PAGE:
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LA Times Crossword Answers 17 Jan 13, Thursday





CROSSWORD SETTER: Marti DuGuay-Carpenter
THEME: Double Trouble … each of today’s answers is a well known term that is a composite of two items that would be trouble for a person referenced in the clue:
18A. Double trouble ... for a hydrophobic teetotaler? WATER BOTTLE
29A. ... for an arachnophobic hermit? SPIDERMAN
36A. ... for an acrophobic wallflower? SUMMIT MEETING
42A. ... for a xenophobic couch potato? ALIEN RACE
53A. ... for an agoraphobic soldier? PUBLIC ENEMY
COMPLETION TIME: 09m 10s
ANSWERS I MISSED: 0

Today's Wiki-est, Amazonian Googlies
Across
4. Avis rival HERTZ
The Hertz car rental company was started in 1918 by Walter L. Jacobs in Chicago. He began with just twelve model T Ford cars available for rent. In 1923, the car rental operation was bought out by John D. Hertz who incorporated it into his truck and coach manufacturing company.

Avis has been around since 1946, and is the second largest car rental agency after Hertz. Avis has the distinction of being the first car rental company to locate a branch at an airport.

9. Amazon.com nos. ISBNS
The International Standard Book Number (ISBN) was invented by one Gordon Foster who is now a professor at Trinity College Dublin in Ireland. The code was originally developed for booksellers, so that they had a unique number (and now a barcode) for each publication.

14. Bearer of bear cubs, in Madrid OSA
In Spanish, "osa" is a female bear, and "oso" is a male.

Madrid is the largest city in Spain and the capital. Madrid is located very close to the geographical center of the country.

15. Cheri who impersonated Judge Judy on "Saturday Night Live" OTERI
Cheri Oteri was the SNL cast member who regularly appeared with Will Farrell in the skit featuring a pair of Spartan cheerleaders.

20. Pueblo brick ADOBE
The building material known as adobe has been around a long time, and has been used in dry climates all over the world. The original form of the word "adobe" dates back to Middle Egyptian times, about 2000 BC. The original spelling is "dj-b-t", and translates as mud (sun-dried) brick.

A pueblo is a Native American village, a term used in the American Southwest. The buildings in a pueblo are usually made of stone and adobe mud, and hence are ochre in color.

22. Stone unit CARAT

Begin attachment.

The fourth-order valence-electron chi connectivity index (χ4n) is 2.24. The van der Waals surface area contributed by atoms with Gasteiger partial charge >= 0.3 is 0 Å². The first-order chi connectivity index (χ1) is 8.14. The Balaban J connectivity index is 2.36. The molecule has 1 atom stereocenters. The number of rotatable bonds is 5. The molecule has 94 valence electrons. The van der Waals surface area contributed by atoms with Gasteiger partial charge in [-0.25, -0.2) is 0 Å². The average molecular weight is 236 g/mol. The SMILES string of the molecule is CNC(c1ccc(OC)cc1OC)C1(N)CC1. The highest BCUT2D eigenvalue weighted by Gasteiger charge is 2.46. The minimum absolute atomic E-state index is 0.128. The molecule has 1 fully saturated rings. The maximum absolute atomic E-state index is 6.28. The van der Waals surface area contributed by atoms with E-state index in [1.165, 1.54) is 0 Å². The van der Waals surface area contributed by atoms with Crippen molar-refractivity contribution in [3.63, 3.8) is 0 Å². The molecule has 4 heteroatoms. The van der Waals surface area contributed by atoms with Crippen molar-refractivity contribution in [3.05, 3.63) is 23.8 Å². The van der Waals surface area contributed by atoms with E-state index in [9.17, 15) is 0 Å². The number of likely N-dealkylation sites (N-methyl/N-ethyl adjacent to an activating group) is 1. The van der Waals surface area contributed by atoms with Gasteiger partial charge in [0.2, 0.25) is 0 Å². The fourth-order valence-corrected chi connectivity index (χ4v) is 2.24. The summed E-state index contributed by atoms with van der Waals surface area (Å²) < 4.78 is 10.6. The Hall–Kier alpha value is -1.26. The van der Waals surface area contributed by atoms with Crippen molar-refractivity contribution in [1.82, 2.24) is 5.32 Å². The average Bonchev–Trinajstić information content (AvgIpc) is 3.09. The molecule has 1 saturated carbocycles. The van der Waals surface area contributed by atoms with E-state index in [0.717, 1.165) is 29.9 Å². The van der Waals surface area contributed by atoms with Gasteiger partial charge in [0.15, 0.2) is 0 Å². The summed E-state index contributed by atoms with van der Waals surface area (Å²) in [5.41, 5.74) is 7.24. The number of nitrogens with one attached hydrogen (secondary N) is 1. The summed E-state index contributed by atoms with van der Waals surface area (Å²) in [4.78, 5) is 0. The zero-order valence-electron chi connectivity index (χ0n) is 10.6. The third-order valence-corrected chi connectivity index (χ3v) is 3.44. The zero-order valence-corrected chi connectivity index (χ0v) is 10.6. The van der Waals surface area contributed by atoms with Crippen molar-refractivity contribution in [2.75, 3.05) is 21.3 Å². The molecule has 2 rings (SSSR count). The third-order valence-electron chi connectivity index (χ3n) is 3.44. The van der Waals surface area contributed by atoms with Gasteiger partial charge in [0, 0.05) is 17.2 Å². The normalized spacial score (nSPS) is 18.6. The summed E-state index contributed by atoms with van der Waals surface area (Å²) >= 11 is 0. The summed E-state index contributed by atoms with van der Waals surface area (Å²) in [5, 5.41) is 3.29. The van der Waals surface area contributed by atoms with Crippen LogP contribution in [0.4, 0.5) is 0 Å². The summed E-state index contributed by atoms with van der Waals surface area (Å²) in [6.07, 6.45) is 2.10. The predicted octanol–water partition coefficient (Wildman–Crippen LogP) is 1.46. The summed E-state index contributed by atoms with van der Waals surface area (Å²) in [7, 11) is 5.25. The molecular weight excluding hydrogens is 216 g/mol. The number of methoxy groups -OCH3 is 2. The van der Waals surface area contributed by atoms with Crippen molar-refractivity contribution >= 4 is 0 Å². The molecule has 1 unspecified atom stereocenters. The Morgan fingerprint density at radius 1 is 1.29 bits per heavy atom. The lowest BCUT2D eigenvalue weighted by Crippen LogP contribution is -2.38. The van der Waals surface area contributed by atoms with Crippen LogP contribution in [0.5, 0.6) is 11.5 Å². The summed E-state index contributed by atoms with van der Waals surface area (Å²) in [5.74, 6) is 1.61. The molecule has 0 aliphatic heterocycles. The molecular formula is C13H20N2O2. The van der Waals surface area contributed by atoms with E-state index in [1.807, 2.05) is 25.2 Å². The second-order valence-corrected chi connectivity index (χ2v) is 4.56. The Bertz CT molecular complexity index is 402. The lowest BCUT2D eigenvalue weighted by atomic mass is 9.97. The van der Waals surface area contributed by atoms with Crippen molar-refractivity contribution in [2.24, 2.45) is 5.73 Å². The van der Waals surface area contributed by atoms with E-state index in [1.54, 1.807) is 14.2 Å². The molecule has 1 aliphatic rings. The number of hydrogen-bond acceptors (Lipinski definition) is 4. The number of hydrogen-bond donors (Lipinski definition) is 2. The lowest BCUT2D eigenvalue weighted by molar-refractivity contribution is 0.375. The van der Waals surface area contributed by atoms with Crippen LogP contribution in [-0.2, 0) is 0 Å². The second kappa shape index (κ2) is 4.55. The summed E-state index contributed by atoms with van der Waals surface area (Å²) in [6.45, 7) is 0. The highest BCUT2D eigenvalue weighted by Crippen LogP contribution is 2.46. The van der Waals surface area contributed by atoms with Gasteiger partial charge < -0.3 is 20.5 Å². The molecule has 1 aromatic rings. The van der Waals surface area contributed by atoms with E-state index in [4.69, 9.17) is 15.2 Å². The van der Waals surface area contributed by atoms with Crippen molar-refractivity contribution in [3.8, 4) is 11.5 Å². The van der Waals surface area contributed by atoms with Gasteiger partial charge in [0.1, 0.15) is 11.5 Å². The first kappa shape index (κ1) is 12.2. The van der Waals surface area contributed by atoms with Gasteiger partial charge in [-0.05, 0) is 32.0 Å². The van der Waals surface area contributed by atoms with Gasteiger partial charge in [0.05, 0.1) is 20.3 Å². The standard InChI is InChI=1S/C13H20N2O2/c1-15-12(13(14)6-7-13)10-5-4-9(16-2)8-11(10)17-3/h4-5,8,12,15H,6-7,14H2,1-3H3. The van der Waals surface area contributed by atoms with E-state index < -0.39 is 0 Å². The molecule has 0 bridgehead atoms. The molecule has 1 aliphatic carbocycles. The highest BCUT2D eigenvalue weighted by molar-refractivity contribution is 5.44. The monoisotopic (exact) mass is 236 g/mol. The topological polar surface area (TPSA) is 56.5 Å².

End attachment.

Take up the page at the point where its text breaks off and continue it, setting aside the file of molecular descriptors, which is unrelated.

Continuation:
A carat is a unit of mass used in measuring gemstones and is equal to 200 mg.

23. Dance that tells a story HULA
Hula is the name of the Polynesian dance. The chant or song that the dance illustrates, that's known as the mele.

24. Skyline haze SMOG
"Smog" is of course a portmanteau word formed by melding "smoke" and "fog". The term was first used to describe the air around London in the early 1900s.

26. Id controller EGO
Sigmund Freud created a structural model of the human psyche, breaking it into three parts: the id, the ego, and the super-ego. The id is that part of the psyche containing the basic instinctual drives. The ego seeks to please the id by causing realistic behavior that benefits the individual. The super-ego almost has a parental role, contradicting the id by introducing critical thinking and morals to behavioral choices.

34. Pharmaceutical oil OLEUM
Oleum (plural: olea) is the Latin word for "oil". The term oleum is used for a whole host of pharmaceutical oils, extracted from both plant and animal sources.

46. Shtick BIT
A "shtick" is a routine, a bit, a piece of entertainment. It comes from the Yiddish "shtick", which has the same meaning and derives from the Middle High German word "stücke", the word for "piece".

58. AAA freebie MAP
The American Automobile Association (AAA) is a not-for-profit organization focused on lobbying, provision of automobile servicing, and selling of automobile insurance. The AAA was founded in 1902 in Chicago, and published the first of its celebrated hotel guides back in 1917.

59. Rockers Van __ HALEN
Van Halen is a heavy metal band formed in Pasadena, California back in 1972. Brothers Eddie and Alex Van Halen originally called the band Mammoth, changing the name to Van Halen in 1974 when they found out there was another Mammoth playing the circuit. Early on, the brothers were renting a sound system from David Lee Roth, and they decided to save some money by bringing him into the band and saving on the rental fee!

61. Online qualifier IMO
In my opinion (IMO).

62. Steel plow pioneer DEERE